Netherlands, where the proportions of regular church members
(Catholics and Protestants), substantial minorities in each, exceed the
proportions of irregular church members. While the remaining six
countries have more irregular than regular churchgoing members,
substantial proportions of regular churchgoers can still be found in
several of these places-about 25% in Hungary and about 20% in
Britain and New Zealand. Only in East Germany and Norway are
10% or less of the sample regular church members.
While these figures do not represent an ideal observance of either
religious orthodoxy or religious practice, they do paint a picture in
which religion remains vital to the daily lives of many people around
the world. This is evident in countries like Ireland, Italy, Israel,
Norway, and especially the Philippines, which are "homogeneous in
denomination," and even in societies like the United States, North-
em Ireland, Great Britain, West Germany, and New Zealand, which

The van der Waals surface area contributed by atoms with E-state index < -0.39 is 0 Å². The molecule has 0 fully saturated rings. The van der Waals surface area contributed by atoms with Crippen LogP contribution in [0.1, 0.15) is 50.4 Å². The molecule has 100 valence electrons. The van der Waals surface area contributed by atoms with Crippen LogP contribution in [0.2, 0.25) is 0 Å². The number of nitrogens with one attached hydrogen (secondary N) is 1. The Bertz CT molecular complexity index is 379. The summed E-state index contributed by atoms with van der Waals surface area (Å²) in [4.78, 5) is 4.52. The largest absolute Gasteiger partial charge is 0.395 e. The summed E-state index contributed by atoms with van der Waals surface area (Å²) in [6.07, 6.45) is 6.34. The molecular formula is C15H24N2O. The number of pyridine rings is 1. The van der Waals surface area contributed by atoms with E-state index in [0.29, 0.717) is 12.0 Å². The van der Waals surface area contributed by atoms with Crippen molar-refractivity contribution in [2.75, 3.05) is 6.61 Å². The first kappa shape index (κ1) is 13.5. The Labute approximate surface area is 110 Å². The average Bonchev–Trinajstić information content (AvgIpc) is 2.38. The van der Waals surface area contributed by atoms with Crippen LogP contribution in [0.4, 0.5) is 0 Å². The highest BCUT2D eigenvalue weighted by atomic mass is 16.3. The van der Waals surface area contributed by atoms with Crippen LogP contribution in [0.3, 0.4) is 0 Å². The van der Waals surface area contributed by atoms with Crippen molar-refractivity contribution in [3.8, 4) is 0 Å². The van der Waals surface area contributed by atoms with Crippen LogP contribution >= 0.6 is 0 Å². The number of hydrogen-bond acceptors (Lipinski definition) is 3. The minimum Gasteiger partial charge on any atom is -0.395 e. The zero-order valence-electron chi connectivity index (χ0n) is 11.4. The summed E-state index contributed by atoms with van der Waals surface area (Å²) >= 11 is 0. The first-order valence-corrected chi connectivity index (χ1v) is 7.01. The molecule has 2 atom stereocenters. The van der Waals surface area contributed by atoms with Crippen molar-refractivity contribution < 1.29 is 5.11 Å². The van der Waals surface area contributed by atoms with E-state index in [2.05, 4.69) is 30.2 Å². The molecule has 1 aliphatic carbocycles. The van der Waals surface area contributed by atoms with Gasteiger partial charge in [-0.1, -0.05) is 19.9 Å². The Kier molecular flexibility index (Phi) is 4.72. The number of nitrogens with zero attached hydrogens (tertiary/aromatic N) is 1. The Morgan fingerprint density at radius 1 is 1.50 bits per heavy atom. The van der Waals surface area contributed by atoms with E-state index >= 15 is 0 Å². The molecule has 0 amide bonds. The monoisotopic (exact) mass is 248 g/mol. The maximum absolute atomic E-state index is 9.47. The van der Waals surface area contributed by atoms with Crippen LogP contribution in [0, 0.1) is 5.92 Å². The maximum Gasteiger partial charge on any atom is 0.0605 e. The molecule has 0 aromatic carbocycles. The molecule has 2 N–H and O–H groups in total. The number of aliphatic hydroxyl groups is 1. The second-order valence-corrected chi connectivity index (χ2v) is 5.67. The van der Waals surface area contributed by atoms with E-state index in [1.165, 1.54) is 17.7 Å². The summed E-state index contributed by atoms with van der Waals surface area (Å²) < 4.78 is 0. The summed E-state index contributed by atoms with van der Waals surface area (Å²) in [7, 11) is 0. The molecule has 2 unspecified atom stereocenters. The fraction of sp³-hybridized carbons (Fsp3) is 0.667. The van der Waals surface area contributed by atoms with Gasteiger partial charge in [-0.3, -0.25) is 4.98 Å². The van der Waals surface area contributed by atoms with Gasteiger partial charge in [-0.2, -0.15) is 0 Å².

are "heterogeneous in denomination" (the terms are from Heath,
Table 2: Extent of Religious Affiliation in Thirteen ISSP Member Countries
SWS July 1991 Survey and ]SSP 1991 Surrey
(percent per country)
Religious Affiliation
Regular Irregular Regular Irregular Other
Catholic Catholic Protestant Protestant Religion None
Philippines 72 12 4 12 *
West Germany 17 26 6 38 2 11
East Germany 3 3 3 26 1 64
Great Britain 6 5 14 36 3 36
U.S.A. 15 12 34 27 4 7
Hungary 2 1 53 4 17 1 5
Italy 55 38 1 6
Ireland 77 16 2 2 2 2
N. Ireland 32 4 35 21 9
Norway * 9 81 3 6
New Zealand 6 8 15 32 3 31
Netherla~lds 12 10 13 6 4 55
Poland 78 19
* *
1 3
Note Data for countries other than the Ph~llpplnes come from the 10th BSA Report
'Less than 0 5%
Taylor, and Toka 1993). Formerly socialist countries trail other na-